A guide to blending colors

Always start small

In case you’re yet to make a decision on where to start implementing your color blends, consider experimenting in the bathroom, powder rooms, an accent wall or a small hall enclosure between rooms. If you choose to do the painting yourself, pick an area that can show the results of your trial, faster. You need to look at the entire process as an adventure. Therefore, to get started, select your favorite color obtained from an artwork, dishes, a rug, and a furniture or accessory as the main color or accent.

Prioritize on your mood

You need to pay particular attention to the overall mood of the room. For instance, in the bedroom, you may want the feel to be soothing and restful, intimate or dramatic. For that reason, cool soft colors and neutrals are good options for creating a quite feeling compared to stronger colors that mean drama.

When it comes to the dining area, you need to ask yourself if you intend to make the place feel formal and quite or sociable and stimulating. Warmer, brighter and contrasting colors can make the environment appear sociable while deep blue-greens combined with neutrals make it appear more formal.

For the kids’ room, the surrounding should active and have an exciting energy but remain orderly and restful. Take care not to over-stimulate your kids with intense bright hues. Very bright colors can actually be irritable.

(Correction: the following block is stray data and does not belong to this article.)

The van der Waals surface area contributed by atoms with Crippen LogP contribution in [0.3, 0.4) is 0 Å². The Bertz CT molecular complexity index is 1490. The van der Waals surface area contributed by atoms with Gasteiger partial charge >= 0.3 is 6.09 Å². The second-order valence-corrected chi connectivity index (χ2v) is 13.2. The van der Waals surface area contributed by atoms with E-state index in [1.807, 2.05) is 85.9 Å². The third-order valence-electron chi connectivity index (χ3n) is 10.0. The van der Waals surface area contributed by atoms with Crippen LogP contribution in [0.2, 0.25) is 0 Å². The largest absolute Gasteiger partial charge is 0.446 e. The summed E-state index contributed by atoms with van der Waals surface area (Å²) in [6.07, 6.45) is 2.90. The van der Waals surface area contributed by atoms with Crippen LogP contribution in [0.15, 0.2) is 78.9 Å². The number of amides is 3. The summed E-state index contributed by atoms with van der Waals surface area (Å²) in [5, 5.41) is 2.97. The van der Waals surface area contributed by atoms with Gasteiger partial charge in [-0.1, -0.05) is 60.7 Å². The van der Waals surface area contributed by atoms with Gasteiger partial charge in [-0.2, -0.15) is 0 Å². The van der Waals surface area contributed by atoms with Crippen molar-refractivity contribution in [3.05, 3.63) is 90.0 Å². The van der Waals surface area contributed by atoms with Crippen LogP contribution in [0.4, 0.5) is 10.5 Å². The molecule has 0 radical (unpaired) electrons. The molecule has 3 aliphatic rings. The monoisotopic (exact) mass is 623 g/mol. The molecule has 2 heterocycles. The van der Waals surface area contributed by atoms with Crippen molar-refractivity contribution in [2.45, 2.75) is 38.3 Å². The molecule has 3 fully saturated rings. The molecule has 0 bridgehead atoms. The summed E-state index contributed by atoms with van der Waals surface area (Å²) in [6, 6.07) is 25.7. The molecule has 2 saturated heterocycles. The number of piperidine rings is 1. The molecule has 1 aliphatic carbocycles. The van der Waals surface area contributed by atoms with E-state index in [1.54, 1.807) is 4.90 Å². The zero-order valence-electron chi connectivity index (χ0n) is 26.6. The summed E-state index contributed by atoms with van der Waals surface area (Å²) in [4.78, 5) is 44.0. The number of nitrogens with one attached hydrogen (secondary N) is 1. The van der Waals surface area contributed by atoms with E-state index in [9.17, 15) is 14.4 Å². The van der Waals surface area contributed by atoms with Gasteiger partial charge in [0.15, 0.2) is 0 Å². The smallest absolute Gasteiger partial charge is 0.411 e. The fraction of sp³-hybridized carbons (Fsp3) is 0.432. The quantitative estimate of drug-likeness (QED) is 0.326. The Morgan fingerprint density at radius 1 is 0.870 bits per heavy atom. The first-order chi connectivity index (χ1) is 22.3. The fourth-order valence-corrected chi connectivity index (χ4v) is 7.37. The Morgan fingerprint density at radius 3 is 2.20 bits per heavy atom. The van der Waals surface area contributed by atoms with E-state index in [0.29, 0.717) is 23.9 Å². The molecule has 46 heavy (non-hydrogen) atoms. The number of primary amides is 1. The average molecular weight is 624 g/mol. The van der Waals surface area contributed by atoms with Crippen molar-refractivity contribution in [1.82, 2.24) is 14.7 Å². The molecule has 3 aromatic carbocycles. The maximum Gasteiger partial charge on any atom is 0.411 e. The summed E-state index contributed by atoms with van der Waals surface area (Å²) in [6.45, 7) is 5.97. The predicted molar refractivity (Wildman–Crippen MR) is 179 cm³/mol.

Put the lighting into consideration.

Why do you think paint stores have solitary light boxes to help you test paint chips? One reason is that natural daylight portrays the truest color. Another reason is that incandescent lightinghas the ability to bring out both warm tones and yellows. But the main motivation behind the hack is the fact that fluorescent lighting does cast a sharp hued blue tone. Therefore, a strong color can be too bright for your walls when placed near large windows. All the same, strong colors can be highly effective when used on accent walls especially if an indirect light is involved.

Try learning the color terms  

Sometimes understanding the general terminology used in describing colors can help you a lot. Red and blue are all known to be the hue colors. The more dominant the hue is, the more saturated the room. Therefore, a descending contrast of red that is fading to pink makes the hue less dominant. Also, intense colors are always brilliant. Even if you really want a lightly colored room, you should choose colors that are mildly saturated.

Add depth to your colors by incorporating decorative finishes

You can transform flat dull looking walls into captivating and interesting spaces by simply adding dramatic or subtle visual texture. Some of the soft reflective metals you can use include mica, copper, bronze, pewter and gold and silver.

Consult the color wheel

A small color wheel can be a great reference tool for intensifying and modifying two or more colors. For instance, green and red which are complementary colors (opposite colors) are more intense when used together. You will be shocked at the number of color combinations that that function stunningly beautiful together. Another outstanding function of the color wheel is to tell the visual temperature of the color. You can discover this trick by drawing a straight line from the mark on the yellow-green region of the wheel and extending it down to red-violet section. You are going to notice that all colors on left are warm while the colors on right are cool.

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